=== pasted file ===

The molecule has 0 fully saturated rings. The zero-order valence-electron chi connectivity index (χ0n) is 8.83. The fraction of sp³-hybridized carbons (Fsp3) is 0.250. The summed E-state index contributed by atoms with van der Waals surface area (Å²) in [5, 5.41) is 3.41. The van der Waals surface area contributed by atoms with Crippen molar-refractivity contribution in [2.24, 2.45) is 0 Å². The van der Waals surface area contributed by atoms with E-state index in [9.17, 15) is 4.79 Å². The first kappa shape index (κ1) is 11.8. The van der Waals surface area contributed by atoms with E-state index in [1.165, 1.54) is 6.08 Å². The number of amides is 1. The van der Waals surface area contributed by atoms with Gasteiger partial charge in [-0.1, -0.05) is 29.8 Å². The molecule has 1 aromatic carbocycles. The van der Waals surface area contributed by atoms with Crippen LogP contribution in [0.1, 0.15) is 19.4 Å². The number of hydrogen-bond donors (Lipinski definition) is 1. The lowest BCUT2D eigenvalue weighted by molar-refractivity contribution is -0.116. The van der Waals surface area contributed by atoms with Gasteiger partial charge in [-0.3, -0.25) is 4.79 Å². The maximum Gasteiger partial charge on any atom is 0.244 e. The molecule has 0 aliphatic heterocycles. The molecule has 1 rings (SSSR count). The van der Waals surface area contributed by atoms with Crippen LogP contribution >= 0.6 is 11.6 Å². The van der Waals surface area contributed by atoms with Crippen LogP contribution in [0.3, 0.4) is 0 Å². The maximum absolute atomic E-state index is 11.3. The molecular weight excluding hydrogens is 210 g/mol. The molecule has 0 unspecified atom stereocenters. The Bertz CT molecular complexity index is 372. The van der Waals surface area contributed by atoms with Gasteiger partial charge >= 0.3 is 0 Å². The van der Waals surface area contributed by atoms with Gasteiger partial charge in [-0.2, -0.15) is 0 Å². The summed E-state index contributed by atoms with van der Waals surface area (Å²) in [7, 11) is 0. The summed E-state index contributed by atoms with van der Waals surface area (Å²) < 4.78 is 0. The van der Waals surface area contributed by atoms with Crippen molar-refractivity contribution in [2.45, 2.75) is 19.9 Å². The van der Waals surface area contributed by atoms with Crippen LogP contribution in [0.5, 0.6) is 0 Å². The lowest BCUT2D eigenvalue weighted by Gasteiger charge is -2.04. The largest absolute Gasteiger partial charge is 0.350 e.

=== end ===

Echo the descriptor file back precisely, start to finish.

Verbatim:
The molecule has 0 fully saturated rings. The zero-order valence-electron chi connectivity index (χ0n) is 8.83. The fraction of sp³-hybridized carbons (Fsp3) is 0.250. The summed E-state index contributed by atoms with van der Waals surface area (Å²) in [5, 5.41) is 3.41. The van der Waals surface area contributed by atoms with Crippen molar-refractivity contribution in [2.24, 2.45) is 0 Å². The van der Waals surface area contributed by atoms with E-state index in [9.17, 15) is 4.79 Å². The first kappa shape index (κ1) is 11.8. The van der Waals surface area contributed by atoms with E-state index in [1.165, 1.54) is 6.08 Å². The number of amides is 1. The van der Waals surface area contributed by atoms with Gasteiger partial charge in [-0.1, -0.05) is 29.8 Å². The molecule has 1 aromatic carbocycles. The van der Waals surface area contributed by atoms with Crippen LogP contribution in [0.1, 0.15) is 19.4 Å². The number of hydrogen-bond donors (Lipinski definition) is 1. The lowest BCUT2D eigenvalue weighted by molar-refractivity contribution is -0.116. The van der Waals surface area contributed by atoms with Gasteiger partial charge in [-0.3, -0.25) is 4.79 Å². The maximum Gasteiger partial charge on any atom is 0.244 e. The molecule has 0 aliphatic heterocycles. The molecule has 1 rings (SSSR count). The van der Waals surface area contributed by atoms with Crippen LogP contribution >= 0.6 is 11.6 Å². The van der Waals surface area contributed by atoms with Crippen LogP contribution in [0.3, 0.4) is 0 Å². The maximum absolute atomic E-state index is 11.3. The molecular weight excluding hydrogens is 210 g/mol. The molecule has 0 unspecified atom stereocenters. The Bertz CT molecular complexity index is 372. The van der Waals surface area contributed by atoms with Gasteiger partial charge >= 0.3 is 0 Å². The van der Waals surface area contributed by atoms with Gasteiger partial charge in [-0.2, -0.15) is 0 Å². The summed E-state index contributed by atoms with van der Waals surface area (Å²) in [7, 11) is 0. The summed E-state index contributed by atoms with van der Waals surface area (Å²) < 4.78 is 0. The van der Waals surface area contributed by atoms with Crippen molar-refractivity contribution in [2.45, 2.75) is 19.9 Å². The van der Waals surface area contributed by atoms with Crippen LogP contribution in [0.5, 0.6) is 0 Å². The lowest BCUT2D eigenvalue weighted by Gasteiger charge is -2.04. The largest absolute Gasteiger partial charge is 0.350 e.